The State Auditor’s Office noted that it accepted the city’s responses where given and acknowledged the city’s response on item 11.

Audit shows decrease in city receipts, disbursements

The City’s receipts totaled $9,772,728 for the year ended June 30, 2019, less than a 1% decrease from the prior year. Disbursements for the year ended June 30, 2019 totaled $9,406,306, a 5.6% decrease from the prior year.

A copy of the audit report is available for review on the Auditor of State’s web site at

City of Denison’s early retirement policy


Will honor policy for the one employee who already took it

by Gordon Wolf

After discussing an early retirement policy for as many as five meetings, the Denison City Council on February 4 rescinded the November 5, 2019, motion that established the policy.

At the same time, the city council included language in Tuesday’s motion to honor the early retirement agreement for an employee who had applied for early retirement after the policy was established.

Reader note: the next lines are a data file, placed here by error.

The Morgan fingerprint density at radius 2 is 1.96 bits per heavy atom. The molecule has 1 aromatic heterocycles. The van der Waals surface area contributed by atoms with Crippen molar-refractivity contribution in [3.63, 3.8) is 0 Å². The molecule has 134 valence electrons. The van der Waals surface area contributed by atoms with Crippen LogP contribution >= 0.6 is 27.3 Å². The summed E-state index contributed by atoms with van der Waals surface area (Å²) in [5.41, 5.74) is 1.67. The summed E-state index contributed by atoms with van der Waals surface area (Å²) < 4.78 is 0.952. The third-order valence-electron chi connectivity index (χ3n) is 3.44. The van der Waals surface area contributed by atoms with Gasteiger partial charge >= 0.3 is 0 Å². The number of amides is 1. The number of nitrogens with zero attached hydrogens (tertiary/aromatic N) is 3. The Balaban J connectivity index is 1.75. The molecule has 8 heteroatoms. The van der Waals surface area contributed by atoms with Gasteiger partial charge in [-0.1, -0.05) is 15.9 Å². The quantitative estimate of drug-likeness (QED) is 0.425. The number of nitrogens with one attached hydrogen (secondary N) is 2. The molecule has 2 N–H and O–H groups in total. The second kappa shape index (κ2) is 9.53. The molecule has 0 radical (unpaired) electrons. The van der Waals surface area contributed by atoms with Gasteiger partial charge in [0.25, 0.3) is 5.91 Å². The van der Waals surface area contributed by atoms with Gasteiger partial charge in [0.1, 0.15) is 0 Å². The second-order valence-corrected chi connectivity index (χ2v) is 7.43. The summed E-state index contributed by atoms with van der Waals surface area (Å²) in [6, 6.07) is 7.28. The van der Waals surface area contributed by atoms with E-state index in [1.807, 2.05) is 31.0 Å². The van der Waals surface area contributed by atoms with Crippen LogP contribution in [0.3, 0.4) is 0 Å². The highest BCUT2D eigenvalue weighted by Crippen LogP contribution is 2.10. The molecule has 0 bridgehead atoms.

At its last meeting in January, the council gave recommendations to amend the policy as follows.

- Change the age of eligibility from 55 to 60 years, decreasing the city’s maximum exposure to five years before the employee reaches Medicare eligibility.

- Change the city’s contribution toward the employee’s single-person insurance to 100 percent for 30 years of consecutive employment and 50 percent for 20 years of consecutive employment with the city. Those levels had been 50 percent for 10 years of consecutive employment and 100 percent for 20 years of consecutive employment.

- Removed 10 years of consecutive employment as criteria for early retirement.

The amount of the city’s contribution to a retired employee’s health insurance would be based on the individual premium at the time the employee retires. Currently the amount of that premium is $6,920.88 per year.

Prior to the council’s vote last Tuesday, during the public forum, Rod Bradley said he had sent several emails to the mayor and council members that stated the concerns he has with the early retirement policy, and he asked the council to rescind the policy, although it should honor the agreement with the one employee who had already applied for early retirement.

“One of the things that you’ve been told is that this policy somehow saves the taxpayers of Denison money. As a matter of fact, I believe there was a document distributed to the council showing a savings for every single employee that could possibly take advantage of this program. That’s not true. It’s not true at all,” he said.